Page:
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67 Fordham Law Review 2071 (1999)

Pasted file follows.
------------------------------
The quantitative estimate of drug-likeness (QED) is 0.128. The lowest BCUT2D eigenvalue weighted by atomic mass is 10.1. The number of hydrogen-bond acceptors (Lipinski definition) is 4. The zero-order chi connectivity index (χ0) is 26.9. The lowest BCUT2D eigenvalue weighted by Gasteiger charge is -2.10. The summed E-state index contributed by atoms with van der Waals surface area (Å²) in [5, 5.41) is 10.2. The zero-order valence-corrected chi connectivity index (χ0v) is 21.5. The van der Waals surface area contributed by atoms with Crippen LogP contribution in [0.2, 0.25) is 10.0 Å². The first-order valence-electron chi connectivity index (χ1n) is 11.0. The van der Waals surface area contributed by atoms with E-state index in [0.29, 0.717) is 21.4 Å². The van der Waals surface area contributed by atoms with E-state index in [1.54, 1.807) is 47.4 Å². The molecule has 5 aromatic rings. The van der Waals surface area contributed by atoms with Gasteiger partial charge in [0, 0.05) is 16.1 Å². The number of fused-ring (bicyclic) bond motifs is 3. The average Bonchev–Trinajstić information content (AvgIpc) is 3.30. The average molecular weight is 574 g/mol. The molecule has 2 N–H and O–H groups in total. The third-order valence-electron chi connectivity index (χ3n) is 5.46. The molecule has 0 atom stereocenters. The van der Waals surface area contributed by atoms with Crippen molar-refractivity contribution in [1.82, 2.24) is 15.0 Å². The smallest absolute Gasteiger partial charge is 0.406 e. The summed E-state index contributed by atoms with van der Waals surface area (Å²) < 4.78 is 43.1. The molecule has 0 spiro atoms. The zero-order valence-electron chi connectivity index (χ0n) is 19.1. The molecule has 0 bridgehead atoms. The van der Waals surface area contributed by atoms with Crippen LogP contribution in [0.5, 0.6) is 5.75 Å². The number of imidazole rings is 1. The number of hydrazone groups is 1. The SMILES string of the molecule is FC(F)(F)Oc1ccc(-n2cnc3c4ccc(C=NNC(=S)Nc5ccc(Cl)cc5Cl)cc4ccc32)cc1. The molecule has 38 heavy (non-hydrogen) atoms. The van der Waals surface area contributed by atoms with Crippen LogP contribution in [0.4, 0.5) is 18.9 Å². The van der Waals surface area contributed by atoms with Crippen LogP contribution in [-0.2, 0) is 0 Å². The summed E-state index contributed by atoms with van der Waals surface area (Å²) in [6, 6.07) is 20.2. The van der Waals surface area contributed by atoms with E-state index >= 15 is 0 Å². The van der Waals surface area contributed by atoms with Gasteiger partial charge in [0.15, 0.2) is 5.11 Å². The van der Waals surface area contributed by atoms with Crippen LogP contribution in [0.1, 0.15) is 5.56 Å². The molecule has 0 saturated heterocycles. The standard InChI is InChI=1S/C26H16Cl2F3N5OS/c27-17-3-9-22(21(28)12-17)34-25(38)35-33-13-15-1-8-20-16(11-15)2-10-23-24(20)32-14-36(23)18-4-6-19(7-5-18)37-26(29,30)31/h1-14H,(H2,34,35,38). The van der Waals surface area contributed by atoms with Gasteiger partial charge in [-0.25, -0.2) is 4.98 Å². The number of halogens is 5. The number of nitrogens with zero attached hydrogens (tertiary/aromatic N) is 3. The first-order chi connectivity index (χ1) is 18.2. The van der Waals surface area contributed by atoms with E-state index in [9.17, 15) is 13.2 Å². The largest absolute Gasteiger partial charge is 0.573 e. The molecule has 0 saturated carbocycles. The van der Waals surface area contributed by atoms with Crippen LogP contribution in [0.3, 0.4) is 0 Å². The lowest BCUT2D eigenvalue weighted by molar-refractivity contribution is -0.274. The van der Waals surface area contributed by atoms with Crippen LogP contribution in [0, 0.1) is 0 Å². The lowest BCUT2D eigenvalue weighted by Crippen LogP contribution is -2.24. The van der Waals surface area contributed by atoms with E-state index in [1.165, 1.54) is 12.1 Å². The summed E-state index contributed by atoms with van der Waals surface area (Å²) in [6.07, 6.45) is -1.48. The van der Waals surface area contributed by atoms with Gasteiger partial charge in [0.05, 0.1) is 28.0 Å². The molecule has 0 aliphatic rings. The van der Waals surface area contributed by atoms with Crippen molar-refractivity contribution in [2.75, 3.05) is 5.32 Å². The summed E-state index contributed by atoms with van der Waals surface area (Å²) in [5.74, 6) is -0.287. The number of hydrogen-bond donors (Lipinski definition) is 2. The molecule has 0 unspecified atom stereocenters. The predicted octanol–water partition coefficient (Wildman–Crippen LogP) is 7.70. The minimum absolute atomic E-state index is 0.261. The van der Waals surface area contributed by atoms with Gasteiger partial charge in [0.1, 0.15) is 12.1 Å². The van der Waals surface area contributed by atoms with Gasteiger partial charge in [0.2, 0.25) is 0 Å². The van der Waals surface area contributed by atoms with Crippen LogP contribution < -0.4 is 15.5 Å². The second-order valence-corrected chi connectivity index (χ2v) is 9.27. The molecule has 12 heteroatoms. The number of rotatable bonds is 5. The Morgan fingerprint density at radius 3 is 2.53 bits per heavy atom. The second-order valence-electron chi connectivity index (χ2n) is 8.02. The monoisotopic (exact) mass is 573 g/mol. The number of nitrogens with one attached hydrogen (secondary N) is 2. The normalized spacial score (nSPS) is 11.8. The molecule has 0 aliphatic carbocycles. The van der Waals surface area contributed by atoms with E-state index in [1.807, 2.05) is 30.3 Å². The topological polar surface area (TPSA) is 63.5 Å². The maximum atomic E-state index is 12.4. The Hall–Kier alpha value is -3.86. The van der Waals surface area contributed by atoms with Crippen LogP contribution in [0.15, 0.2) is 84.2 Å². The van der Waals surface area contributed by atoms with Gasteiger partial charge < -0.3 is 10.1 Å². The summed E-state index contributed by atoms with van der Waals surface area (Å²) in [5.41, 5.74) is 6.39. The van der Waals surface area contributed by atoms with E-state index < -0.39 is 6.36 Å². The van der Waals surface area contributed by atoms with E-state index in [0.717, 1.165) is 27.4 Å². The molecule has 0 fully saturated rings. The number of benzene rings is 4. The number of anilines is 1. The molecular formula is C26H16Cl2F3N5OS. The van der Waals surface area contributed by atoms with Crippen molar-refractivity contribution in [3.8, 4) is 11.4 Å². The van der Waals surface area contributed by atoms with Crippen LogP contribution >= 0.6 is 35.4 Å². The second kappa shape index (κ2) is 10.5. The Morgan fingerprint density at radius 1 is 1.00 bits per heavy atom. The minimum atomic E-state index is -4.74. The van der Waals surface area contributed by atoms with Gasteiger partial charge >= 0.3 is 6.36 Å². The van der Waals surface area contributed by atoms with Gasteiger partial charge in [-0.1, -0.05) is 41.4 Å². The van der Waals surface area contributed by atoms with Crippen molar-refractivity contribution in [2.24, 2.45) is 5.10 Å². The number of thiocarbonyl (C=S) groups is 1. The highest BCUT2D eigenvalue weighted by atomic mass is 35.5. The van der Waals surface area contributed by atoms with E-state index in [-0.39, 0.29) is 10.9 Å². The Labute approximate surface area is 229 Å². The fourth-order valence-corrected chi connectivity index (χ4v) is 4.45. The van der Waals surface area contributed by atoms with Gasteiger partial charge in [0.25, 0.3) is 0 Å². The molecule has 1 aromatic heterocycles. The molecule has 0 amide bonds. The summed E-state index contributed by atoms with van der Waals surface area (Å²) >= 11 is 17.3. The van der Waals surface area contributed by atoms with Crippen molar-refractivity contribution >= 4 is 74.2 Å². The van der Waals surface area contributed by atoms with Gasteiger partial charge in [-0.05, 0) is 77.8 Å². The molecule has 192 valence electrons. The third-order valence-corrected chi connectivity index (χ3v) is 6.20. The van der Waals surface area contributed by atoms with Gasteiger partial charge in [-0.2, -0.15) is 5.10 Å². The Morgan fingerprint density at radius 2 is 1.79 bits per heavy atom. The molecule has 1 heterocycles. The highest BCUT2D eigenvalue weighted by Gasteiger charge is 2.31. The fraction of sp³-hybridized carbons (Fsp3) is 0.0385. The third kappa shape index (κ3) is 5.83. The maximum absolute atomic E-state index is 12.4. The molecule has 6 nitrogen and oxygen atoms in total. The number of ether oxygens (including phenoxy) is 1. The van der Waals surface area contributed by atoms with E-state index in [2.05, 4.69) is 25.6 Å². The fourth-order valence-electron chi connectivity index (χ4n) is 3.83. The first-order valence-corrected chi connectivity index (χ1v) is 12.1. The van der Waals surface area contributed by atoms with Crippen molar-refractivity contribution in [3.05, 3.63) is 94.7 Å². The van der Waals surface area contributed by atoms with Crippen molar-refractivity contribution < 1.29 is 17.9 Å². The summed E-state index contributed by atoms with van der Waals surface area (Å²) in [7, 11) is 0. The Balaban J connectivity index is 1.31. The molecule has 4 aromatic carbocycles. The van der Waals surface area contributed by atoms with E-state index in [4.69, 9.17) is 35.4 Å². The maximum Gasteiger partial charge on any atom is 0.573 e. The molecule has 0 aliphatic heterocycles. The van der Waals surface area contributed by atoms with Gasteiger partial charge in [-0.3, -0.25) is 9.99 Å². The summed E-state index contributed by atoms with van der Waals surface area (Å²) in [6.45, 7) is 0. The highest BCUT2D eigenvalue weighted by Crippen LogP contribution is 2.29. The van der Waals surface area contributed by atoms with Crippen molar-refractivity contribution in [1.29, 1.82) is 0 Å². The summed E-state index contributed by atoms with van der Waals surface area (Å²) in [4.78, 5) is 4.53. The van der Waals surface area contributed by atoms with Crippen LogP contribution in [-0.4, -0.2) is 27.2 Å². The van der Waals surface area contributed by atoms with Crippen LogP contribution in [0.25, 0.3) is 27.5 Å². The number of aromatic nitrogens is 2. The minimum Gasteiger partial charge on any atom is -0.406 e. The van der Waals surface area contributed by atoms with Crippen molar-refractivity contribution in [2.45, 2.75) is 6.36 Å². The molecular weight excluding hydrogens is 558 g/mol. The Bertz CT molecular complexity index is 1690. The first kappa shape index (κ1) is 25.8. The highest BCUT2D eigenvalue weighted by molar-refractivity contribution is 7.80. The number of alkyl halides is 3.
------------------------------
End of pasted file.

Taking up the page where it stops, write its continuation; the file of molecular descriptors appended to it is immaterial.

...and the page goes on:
In this article, the author proposes that those who work in any capacity with impoverished clients and embattled minority communities imagine practice from within Levinas' key images. First, that ethics is first philosophy - that knowledge of the self, the Other and the context in which ethical action is possible does not precede ethical understanding, decision-making and action, but that rather that we become human in the ethical encounter with the incommensurable Other. Second, that representing a client is in each moment an encounter with the face of the Other. We look up into the face of the Other calling to us, looming over us, vulnerable. In this ambivalent moment, we face both the draw of the Other and the temptation to encapsulate, reduce, diminish, totalize the Other, to erase the chasms of incommensurability that threaten our control of our world